2. Proactively Manage and Mitigate Your Risks

A few years ago at MetricStream, we began evaluating the opportunity to enter the Middle Eastern market. Our market research showed that there was a strong need for GRC (governance, risk, and compliance) solutions there. However, there were also some risks. So, we developed a comprehensive risk mitigation strategy. For example, to manage our investment risk, we decided that instead of setting up a local office, we would find strong local partners and support them from our Bangalore office, which was just a 4-hour flight away.

Similarly, to build market credibility, we launched the MetricStream Middle East edition of our GRC Summits. These annual summits bring together the brightest minds from the GRC community across the region for engaging presentations and case studies, networking opportunities, and the sharing of best practices and ideas. I have also made it a point to travel to the Middle East several times a year to help demonstrate our commitment to the market. Today, we have multiple partners and customers in the Middle East, and are also looking to hire local talent to enable us to continue the positive momentum.

The point is this: if you’re looking to enter another market, or if you’re already in one, it’s important to understand, as well as proactively manage and mitigate your risks. One way to do this is by conducting regular risk assessments. Talk to your partners on the ground to review information and identify any emerging risks. Don’t hesitate to ask questions – due diligence and vigilance are essential.

Also, keep communication lines open between your company headquarters and your partners or teams in emerging markets to minimize any misunderstandings or communications gaps in information that could impact risk decision-making.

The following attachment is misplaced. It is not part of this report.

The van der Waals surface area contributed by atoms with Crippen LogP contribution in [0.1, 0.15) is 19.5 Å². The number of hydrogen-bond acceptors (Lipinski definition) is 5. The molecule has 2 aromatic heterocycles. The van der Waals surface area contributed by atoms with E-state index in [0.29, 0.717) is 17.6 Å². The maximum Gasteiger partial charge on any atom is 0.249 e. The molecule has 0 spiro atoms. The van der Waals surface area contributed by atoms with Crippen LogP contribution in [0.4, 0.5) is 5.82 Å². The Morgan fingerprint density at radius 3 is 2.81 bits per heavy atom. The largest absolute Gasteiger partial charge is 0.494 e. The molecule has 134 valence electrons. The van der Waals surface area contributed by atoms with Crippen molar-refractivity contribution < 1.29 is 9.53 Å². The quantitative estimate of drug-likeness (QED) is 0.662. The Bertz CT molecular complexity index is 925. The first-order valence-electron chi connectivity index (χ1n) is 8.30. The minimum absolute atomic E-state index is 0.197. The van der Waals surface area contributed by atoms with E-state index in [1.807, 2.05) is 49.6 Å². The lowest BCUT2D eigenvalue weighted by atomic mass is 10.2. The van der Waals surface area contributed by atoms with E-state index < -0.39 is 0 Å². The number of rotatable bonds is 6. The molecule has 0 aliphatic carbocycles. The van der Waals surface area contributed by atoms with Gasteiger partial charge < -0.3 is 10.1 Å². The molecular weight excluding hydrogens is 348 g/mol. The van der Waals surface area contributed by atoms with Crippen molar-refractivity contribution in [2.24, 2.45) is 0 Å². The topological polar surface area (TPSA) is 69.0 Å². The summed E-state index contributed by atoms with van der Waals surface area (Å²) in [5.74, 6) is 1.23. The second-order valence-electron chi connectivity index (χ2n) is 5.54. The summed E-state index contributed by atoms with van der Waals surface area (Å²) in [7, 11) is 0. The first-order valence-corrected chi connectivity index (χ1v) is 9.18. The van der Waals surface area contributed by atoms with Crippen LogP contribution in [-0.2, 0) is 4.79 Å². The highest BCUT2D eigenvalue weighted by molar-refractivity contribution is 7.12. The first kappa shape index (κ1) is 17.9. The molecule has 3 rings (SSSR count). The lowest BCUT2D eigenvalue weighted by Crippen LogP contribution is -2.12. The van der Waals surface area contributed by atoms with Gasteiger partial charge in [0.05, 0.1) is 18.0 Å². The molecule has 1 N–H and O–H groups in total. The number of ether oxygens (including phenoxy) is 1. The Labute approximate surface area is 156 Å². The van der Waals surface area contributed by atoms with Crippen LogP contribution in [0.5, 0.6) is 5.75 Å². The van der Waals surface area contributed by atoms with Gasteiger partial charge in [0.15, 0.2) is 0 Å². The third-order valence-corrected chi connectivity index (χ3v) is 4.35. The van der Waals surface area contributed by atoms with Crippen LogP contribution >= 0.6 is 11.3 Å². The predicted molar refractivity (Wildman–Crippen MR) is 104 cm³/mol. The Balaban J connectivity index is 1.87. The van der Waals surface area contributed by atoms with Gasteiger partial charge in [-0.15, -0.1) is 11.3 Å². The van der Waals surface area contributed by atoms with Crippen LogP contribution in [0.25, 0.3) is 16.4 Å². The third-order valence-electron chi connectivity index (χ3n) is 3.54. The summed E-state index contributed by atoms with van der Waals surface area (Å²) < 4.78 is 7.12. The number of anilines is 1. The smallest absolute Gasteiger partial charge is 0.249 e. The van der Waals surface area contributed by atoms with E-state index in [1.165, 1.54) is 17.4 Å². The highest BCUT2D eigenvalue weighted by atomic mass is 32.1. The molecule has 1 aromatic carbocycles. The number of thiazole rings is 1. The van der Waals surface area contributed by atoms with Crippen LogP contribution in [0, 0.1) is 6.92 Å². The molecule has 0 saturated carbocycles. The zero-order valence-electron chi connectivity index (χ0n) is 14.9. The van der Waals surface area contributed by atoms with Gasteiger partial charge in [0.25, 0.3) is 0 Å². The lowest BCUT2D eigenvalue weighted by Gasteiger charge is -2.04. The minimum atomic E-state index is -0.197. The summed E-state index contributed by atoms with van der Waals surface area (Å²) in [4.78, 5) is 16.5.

Lastly, once you’ve identified, understood, and evaluated potential risks, determine those that are critical or high priority. Then implement best practices and controls to mitigate those risks in a timely manner, conduct regular audits on those areas of risk, and quickly address any issues that arise.

3. Be Creative

McKinsey recently published an excerpt from the book Sales Growth that talks about how Vodafone applied some creative thinking in rural India when they realized that it would be too expensive to establish new distributors across hundreds of thousands of villages. They created a two-tier distribution model, under which they chose local retailers to double as distributors and associate distributors – a model which paid off.

The moral of the story here is that you often need to come up with new and creative ways of growing your business and managing the associated risks of entering emerging markets. Innovation and agility are the keys to surviving and thriving.

How else can you get creative with risk management?

  • Adapt your risk model and framework to suit local risks, regulations, and cultural norms such as gift-giving, which may not be well-understood in your own operating environment.
  • Empower your local team members who have a great understanding of the regional culture to proactively come up with ideas and best practices on how to tackle any potential risks.
  • Understand what motivates your local partners or business teams – be it a promotion, recognition, or pay increase – and then link those incentives to risk management. This will help ensure that your partners or employees understand how important it is for them to identify and manage risk.

Conclusion

Entering into an emerging market can be challenging. It takes perseverance, patience, and vigilance when it comes to understanding, managing, and proactively mitigating any of the associated risks. However, the long-term opportunities for your business can be significant and well worth it in terms of reaching new customers, gaining new business partners, and attracting employees that will help you grow and scale your business.

Shellye Archambeau is CEO of MetricStream, a Palo Alto, CA-based company offering governance, risk, compliance, and quality management solutions to enterprises in the pharmaceutical, medical device, high tech manufacturing, energy, financial services, healthcare, manufacturing, food and beverage, and automotive industries. Follow @metricstream